See attached file.
Use Knowledge in Chapter 5 - Measuring Results and Behaviors
You are a newly hired professor with a Ph.D. in Human Resources Management. You have special interests in both training and in performance measurement. You decide to develop a comparative performance measurement system to measure student performance in your HR Management classes.
1. Critically assess the advantages and disadvantages of implementing such a system.
2. Explain the kinds of systems that are available for you to consider. Choose one approach and provide both a description of how you would implement it in a class of 30 students and an explanation of why this was the best choice of the variety of comparative systems.
At the end of the school year, a student initiative calls for a revision of the grading system at UAE University. Every professor will be required to develop an absolute performance measurement system. The process is complicated by the fact that many students are distance learners who interact on the Internet rather than in person.
3. Describe how you will implement an absolute performance measurement system in your classes next year, recognizing that you can devote no more than 10 hours per week to preparing for each class, actually participating in the class, and developing and grading any homework and exams. What will you consider in choosing a system and how will you go about implementing it?
Please refer to the attached file for the response.
MEASURING RESULTS AND BEHAVIORS
COMPARATIVE PERFORMANCE MEASUREMENT SYSTEM AS A MEASURE OF STUDENT PERFORMANCE
1. Advantages and disadvantages of implementing such a system.
Easy to explain
All the researcher/analyst has to do is get the list of the students and determine the position of each student in the list as compared to the other members of the class. Hence, each student is compared with the other members of the class, not with a baseline /performance factor or a criterion. It is therefore norm-referenced, not criterion-referenced.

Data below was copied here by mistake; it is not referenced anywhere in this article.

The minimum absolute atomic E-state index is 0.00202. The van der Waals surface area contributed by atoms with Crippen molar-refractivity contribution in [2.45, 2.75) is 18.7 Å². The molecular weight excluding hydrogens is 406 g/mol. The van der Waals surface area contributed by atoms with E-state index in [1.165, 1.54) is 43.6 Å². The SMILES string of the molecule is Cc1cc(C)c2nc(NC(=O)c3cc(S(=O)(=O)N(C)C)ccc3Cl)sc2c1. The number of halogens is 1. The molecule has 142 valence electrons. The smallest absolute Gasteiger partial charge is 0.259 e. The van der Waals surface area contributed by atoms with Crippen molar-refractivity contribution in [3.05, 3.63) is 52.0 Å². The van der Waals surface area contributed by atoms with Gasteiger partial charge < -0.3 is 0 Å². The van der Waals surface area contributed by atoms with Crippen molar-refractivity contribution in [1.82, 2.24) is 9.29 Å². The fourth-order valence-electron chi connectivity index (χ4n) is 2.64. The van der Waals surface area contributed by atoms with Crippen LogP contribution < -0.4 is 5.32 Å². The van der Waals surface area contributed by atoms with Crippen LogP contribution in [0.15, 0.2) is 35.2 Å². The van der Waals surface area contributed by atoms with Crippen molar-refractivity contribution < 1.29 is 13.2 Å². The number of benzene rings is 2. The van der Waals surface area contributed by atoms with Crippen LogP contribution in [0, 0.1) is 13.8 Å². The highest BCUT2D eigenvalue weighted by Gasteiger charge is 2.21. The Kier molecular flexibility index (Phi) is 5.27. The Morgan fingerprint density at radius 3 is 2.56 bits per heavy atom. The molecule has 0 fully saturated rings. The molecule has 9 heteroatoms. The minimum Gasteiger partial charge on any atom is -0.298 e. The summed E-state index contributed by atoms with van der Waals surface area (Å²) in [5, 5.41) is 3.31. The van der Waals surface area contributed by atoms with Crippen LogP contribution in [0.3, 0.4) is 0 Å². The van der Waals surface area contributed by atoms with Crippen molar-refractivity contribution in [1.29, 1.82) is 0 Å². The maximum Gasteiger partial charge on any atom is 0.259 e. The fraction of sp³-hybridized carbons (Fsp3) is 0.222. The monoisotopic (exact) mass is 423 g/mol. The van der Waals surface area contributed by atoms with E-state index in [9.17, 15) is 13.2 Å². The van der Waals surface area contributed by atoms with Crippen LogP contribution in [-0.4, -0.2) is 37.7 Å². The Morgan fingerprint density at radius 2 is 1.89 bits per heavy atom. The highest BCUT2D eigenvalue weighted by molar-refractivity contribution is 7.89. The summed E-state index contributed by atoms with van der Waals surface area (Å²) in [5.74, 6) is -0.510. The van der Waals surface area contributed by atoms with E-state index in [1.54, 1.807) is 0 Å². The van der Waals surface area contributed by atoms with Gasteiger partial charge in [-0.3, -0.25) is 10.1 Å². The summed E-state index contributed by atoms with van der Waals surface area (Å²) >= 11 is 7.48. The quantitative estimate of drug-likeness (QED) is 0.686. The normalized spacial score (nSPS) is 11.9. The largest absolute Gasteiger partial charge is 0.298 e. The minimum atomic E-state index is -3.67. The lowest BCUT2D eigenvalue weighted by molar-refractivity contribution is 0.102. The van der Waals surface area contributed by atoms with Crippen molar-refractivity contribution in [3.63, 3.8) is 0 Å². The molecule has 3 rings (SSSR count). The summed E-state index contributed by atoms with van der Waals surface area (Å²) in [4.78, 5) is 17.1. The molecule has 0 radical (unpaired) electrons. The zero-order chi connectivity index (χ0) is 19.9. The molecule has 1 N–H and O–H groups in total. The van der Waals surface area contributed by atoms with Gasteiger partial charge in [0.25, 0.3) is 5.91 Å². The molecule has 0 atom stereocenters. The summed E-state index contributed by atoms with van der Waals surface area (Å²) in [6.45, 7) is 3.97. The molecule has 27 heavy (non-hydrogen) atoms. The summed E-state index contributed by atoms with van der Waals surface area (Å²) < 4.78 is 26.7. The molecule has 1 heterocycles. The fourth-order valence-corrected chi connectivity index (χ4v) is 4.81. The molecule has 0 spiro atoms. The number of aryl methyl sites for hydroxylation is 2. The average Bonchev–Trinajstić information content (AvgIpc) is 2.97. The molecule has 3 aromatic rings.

According to Cherrington (1995), this procedure is a natural one for most evaluators because most people are accustomed of ranking objects and people, informally.
There are no other factors to consider. All the raters will have to do is to compare one person with another person, or with the rest that are supposed to be rated. There are no assumptions or premises that are needed to be put in place. This makes the rating a very informal one and may not be safe as basis in coming up with critical decisions (e.g. scholarships, academic awards, etc.)
Better control for biases and errors found in absolute systems
This may still prevail because as a person compares two persons (e.g. in a paired comparison), he may be lenient to one and tough over another because of certain subjectivity.
This may still happen when one is comparing two persons as to more preferred or lesser preferred. Because of certain biases or some incidents in the past, he may not prefer/be severe to a person; or because of certain favors provided by a person in the past, there is a tendency to prefer him or select a better/lighter description for him (forced distribution).
• Central tendency. Yes, this may be avoided because it is either a person is preferred or not by a rater. However, parallel to this is the issue of determining people to be placed in the ...
The expert examines measuring results and behaviors.